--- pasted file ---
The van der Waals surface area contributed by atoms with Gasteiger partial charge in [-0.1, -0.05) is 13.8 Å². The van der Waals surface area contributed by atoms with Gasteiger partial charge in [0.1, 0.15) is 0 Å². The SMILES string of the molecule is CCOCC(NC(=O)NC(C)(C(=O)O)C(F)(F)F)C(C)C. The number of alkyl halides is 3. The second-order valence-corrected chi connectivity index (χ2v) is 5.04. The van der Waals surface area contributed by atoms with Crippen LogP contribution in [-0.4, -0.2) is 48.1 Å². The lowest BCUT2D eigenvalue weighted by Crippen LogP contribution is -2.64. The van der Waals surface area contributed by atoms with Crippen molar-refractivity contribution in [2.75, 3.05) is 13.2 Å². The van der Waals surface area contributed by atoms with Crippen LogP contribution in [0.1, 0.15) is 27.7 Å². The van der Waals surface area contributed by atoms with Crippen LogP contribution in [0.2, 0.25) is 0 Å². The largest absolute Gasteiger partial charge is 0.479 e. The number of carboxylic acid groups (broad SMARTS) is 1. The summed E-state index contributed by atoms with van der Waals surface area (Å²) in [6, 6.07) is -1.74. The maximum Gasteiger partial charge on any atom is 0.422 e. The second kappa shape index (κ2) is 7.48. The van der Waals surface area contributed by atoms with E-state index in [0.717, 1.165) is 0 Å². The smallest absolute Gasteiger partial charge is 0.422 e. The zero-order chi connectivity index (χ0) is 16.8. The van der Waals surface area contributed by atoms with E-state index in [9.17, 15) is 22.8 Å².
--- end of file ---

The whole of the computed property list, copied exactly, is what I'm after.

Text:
The van der Waals surface area contributed by atoms with Gasteiger partial charge in [-0.1, -0.05) is 13.8 Å². The van der Waals surface area contributed by atoms with Gasteiger partial charge in [0.1, 0.15) is 0 Å². The SMILES string of the molecule is CCOCC(NC(=O)NC(C)(C(=O)O)C(F)(F)F)C(C)C. The number of alkyl halides is 3. The second-order valence-corrected chi connectivity index (χ2v) is 5.04. The van der Waals surface area contributed by atoms with Crippen LogP contribution in [-0.4, -0.2) is 48.1 Å². The lowest BCUT2D eigenvalue weighted by Crippen LogP contribution is -2.64. The van der Waals surface area contributed by atoms with Crippen molar-refractivity contribution in [2.75, 3.05) is 13.2 Å². The van der Waals surface area contributed by atoms with Crippen LogP contribution in [0.1, 0.15) is 27.7 Å². The van der Waals surface area contributed by atoms with Crippen LogP contribution in [0.2, 0.25) is 0 Å². The largest absolute Gasteiger partial charge is 0.479 e. The number of carboxylic acid groups (broad SMARTS) is 1. The summed E-state index contributed by atoms with van der Waals surface area (Å²) in [6, 6.07) is -1.74. The maximum Gasteiger partial charge on any atom is 0.422 e. The second kappa shape index (κ2) is 7.48. The van der Waals surface area contributed by atoms with E-state index in [0.717, 1.165) is 0 Å². The smallest absolute Gasteiger partial charge is 0.422 e. The zero-order chi connectivity index (χ0) is 16.8. The van der Waals surface area contributed by atoms with E-state index in [9.17, 15) is 22.8 Å².